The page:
In a hectic February, Sherrock became the first woman in over a decade to qualify for the UK Open. She followed this by becoming the first female participant in the darts Premier League, drawing 6-6 with the tournament’s eventual winner and three-time world champion, Glen Durrant.
Durrant said to Sky Sports: “She’s had an amazing couple of months. That’s the most difficult match I’ve ever had.”
👑The Queen is back at The Palace. pic.twitter.com/MsGbtDNKW4
— PDC Darts (@OfficialPDC) December 28, 2019
Before the month was over Sherrock extended her impressive run by making it to the finals of the Scottish Open, falling at the final hurdle. In March she headed to the Isle of Man for the Festival of Darts and breezed past the competition, clinching the Classic, Open, and Masters.
Sherrock was set to be the first woman to take part in the World Series of Darts with tournaments scheduled for Australia, New York and Copenhagen. However, the pandemic reduced the competition to a single finals event in Salzburg during September, where she narrowly lost to Jeff Smith in the first round.
COVID-19 could not stop Sherrock for long though, and most recently the Milton Keynes local won the Ladies WDF Virtual Cup Singles and clinching the first WDF Virtual Cup for England with her teammate Lorraine Winstanley.
Dame Sarah Storey’s sporting year was short but particularly sweet, as in just one day Britain’s greatest Paralympian won three gold medals at the Para-cycling Track World Championships in Canada.
On 1 February Storey made her case for Sportswoman of the Year.
Storey, 43, was first victorious in the Individual Pursuit, beating her compatriot Crystal Lane-Wright in the gold medal race. Then she wrapped up the Omnium with victory in the Scratch race, again edging out Lane-Wright and the rest of the field by a lap.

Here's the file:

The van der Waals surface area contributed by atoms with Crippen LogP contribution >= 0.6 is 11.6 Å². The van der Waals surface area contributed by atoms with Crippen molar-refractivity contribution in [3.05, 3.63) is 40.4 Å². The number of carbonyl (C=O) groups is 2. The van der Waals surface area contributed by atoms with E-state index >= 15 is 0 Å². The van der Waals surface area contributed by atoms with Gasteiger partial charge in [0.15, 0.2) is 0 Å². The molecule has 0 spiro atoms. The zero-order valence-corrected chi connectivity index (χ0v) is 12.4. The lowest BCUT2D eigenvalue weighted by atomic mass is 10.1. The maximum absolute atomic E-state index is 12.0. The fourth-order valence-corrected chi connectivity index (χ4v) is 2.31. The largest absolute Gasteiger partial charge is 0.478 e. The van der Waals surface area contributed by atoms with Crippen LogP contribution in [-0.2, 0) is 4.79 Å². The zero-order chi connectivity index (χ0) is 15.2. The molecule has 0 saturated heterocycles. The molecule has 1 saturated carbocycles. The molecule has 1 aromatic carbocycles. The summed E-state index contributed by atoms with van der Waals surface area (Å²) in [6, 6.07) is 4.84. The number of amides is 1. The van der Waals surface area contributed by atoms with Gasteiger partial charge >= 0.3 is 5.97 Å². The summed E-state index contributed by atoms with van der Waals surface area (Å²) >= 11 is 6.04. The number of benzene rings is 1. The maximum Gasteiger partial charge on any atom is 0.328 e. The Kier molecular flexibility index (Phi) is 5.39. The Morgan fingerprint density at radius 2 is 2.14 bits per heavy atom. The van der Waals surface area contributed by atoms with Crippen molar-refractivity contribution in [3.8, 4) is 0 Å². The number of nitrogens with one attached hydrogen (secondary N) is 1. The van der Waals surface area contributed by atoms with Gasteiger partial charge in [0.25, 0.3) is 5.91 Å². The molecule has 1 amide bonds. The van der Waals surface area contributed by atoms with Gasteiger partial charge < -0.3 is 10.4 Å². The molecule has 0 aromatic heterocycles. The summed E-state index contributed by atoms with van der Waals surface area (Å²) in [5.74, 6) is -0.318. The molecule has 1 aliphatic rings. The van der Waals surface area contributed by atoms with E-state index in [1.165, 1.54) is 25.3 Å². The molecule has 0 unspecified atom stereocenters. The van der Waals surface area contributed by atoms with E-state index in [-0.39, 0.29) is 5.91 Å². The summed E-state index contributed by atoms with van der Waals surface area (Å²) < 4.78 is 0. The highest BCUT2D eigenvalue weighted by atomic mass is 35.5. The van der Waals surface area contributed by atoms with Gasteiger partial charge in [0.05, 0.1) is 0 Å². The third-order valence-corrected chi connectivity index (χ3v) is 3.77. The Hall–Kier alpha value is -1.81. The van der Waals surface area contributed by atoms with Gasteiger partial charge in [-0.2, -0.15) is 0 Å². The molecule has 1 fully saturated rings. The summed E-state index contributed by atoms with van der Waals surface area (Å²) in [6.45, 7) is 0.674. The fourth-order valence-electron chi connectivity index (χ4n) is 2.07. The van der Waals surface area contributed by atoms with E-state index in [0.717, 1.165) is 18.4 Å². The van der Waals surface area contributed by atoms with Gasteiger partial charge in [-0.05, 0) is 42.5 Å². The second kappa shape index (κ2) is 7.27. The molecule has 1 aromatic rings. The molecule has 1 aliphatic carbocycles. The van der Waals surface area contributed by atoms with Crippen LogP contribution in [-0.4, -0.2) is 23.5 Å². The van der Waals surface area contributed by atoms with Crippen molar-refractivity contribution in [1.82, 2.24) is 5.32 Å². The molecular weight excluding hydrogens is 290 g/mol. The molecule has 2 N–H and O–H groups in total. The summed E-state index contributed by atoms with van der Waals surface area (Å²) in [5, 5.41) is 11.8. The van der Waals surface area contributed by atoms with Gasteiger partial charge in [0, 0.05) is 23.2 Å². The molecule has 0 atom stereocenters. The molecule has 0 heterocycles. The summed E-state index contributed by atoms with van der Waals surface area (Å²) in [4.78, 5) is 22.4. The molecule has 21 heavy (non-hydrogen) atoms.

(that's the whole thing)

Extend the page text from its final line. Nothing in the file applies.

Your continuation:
And finally the 200m time trial also went Storey’s way as she beat France’s Marie Patouillet by 0.13 seconds to win the Omnium.
It was a remarkable achievement in a short space of time, standing in stark contrast to the longevity of her career that began at Barcelona 1992 in the pool.
Even after 28 years of competition, Storey is still the benchmark in her discipline and has accrued 38 world titles.
Storey has undoubtedly had an outstanding year but the World Championships could have been an appendix to her potential success at the Paralympic Games in Tokyo this summer.
Storey’s year concludes unfulfilled as the ultimate goal athletes are always working towards was held back 12 months.
With 76 world records to her name she is far and away the most successful Brit on two wheels, and her track success this year ignores that the road is her favoured discipline. Looking to Tokyo next summer, Storey has every right to be confident.
Storey said: “I am the world champion in the 3,000m, the road race and the road time trial at the moment and I am Paralympic champion in those events. When I’ve raced those events I have not been beaten, the only time someone else has had those gold medals is when I’ve been away having a baby.”